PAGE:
So, let’s talk about that little unsung hero on your roof – the roof vent pipe. You know, it’s like the chimney’s less glamorous cousin, but boy, does it do an important job. It’s basically your home’s way of exhaling harmful and toxic plumbing gases, letting all that hot, stale air out of your plumbing system and allowing it to pull in air when needed. I’ve always thought of it as the house taking a big sigh of relief.

Now, why’s this venting stuff so crucial? Well, without proper venting for your plumbing system you’ll have all sorts of problems with sewer gas entering the home, which isn’t good on any level.

Effectively, roof vent pipes allow the siphon in the plumbing drain lines to break and let a small amount of water sit in the line to prevent these gases from exhausting through your drains. It’s why there is a P-Trap under your kitchen sink. Without it, the smell is not good.

Many homeowners don’t like these roof vent pipes showing on their roof and want them covered up. And while it is possible to use other venting systems for the plumbing system such as ‘auto-vents’ it can be a disaster if they ever clog up or have problems.

There are some pros and cons to covering a roof vent and using auto vents. I’ll take a deeper dive below to go into more details.

Pros of Covering a Roof Vent Pipe

The biggest advantage to having your roof vent pipes removed is aesthetics and curb appeal. This is especially true if you had a not-so-great plumber install the vent pipes which may be different colors and even located in the front of the home. Most roof vent pipes are located in the rear area of the roof to help with curb appeal of the home.

During times when the rain is pouring down, those roof vent pipes are basically catching water and introducing it into your plumbing drain system. This additional water typically isn’t much but if your drain system is already taxed, it can be a problem when heavy, extended rains happen.

If you’re looking to simply provide a way to shield the roof vent from weather, kinda like a chimney cap, you can prevent this additional water from being introduced into the plumbing system.

Cons of Covering a Roof Vent Pipe

Covering a roof vent pipe may seem like a good idea, and it may work at first but when there is a problem, it can be a huge problem. If the vents on the plumbing system are blocked from the correct amount of air flow it can lead to drain issues and worst of all smell issues.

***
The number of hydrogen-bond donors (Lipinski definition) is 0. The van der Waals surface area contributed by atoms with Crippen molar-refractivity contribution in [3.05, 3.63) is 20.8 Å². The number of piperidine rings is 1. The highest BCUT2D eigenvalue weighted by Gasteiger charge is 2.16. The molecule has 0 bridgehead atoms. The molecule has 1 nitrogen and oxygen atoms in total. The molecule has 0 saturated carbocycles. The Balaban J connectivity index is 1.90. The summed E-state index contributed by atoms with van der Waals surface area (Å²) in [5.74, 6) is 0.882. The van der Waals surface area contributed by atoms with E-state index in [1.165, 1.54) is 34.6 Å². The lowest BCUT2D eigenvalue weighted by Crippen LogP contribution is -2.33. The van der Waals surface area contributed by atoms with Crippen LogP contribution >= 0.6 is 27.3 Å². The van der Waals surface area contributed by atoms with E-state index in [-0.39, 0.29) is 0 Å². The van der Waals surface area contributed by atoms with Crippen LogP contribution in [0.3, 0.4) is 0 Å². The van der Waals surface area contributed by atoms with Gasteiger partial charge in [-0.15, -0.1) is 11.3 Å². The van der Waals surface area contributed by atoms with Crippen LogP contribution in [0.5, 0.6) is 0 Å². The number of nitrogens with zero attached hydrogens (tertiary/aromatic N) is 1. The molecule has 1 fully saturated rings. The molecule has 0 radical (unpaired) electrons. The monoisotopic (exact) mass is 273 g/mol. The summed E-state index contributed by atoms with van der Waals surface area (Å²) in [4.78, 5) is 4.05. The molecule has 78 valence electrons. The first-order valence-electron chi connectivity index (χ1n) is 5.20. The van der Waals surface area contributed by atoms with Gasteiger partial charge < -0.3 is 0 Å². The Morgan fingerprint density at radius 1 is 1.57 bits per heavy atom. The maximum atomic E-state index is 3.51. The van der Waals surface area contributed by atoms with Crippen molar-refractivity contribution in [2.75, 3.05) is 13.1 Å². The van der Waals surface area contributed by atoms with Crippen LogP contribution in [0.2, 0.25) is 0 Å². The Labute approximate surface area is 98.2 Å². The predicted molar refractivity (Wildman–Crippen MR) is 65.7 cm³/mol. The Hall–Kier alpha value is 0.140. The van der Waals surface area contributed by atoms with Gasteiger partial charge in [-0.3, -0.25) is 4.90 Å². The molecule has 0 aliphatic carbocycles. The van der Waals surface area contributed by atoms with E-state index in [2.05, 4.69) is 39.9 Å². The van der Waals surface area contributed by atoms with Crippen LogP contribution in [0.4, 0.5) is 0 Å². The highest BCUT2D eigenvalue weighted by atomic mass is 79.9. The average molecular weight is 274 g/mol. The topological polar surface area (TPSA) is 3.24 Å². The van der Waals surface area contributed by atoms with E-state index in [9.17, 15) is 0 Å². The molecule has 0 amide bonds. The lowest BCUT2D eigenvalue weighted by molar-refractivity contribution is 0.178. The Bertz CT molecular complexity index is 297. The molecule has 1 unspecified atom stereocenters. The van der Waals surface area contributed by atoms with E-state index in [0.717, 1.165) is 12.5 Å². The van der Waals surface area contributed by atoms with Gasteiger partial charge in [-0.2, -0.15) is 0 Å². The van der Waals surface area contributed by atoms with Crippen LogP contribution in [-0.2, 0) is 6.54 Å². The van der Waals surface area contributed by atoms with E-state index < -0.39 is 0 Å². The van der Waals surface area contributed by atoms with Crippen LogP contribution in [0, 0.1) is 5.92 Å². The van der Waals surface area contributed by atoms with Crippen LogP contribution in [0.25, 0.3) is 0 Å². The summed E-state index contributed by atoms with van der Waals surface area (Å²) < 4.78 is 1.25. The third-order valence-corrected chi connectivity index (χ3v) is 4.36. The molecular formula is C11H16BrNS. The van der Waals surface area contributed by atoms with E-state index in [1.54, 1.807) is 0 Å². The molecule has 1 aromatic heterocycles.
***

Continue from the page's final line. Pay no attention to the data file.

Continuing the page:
Without proper airflow to drains, all of the waste is evacuated from the system and that allows sewer gases to flow back through the drains. This gas can be toxic as well as flammable. It’s not a good situation no matter how you spin it.

Best Practices for Covering Your Roof Vent Pipe

When you’re considering covering a vent pipe the biggest question is whether you want to completely remove the vent pipe from the roof or do you just want to place a cap over the pipe to make it look better and still function properly? If it’s the later you can simply order some vent pipe covers on Amazon.

However, if you’re considering removing the vent pipes completely from your roof you’ll need to understand that you’ll be doing plumbing work as well as roofing work to cover up the hole where the vent pipe was installed. Installing a auto-vent in the attic where the vent pipe comes up can take care of the plumbing side, but for the roof surface, you’ll need to basically repair the hole where the roof vent was located.

If your home’s roofing is more than 10 years old the roofing maybe faded as well so the patch may stick out like a sore thumb. Your roofing may not be available anymore. All of these things you’ll need to consider when attempting to remove a roof vent pipe.

Ready to ensure your home’s roof vent pipe system is optimized for both functionality and aesthetics? Don’t risk the integrity and safety of your home by making uninformed decisions. Call us now at (844) 943-2373 to speak with a qualified and local roofing professional. Get a personalized quote and expert advice tailored to your specific needs. Our team is ready to help you make the best choices for your home’s roofing needs. Call today and take the first step towards a safer and more appealing home.

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Rick Anderson

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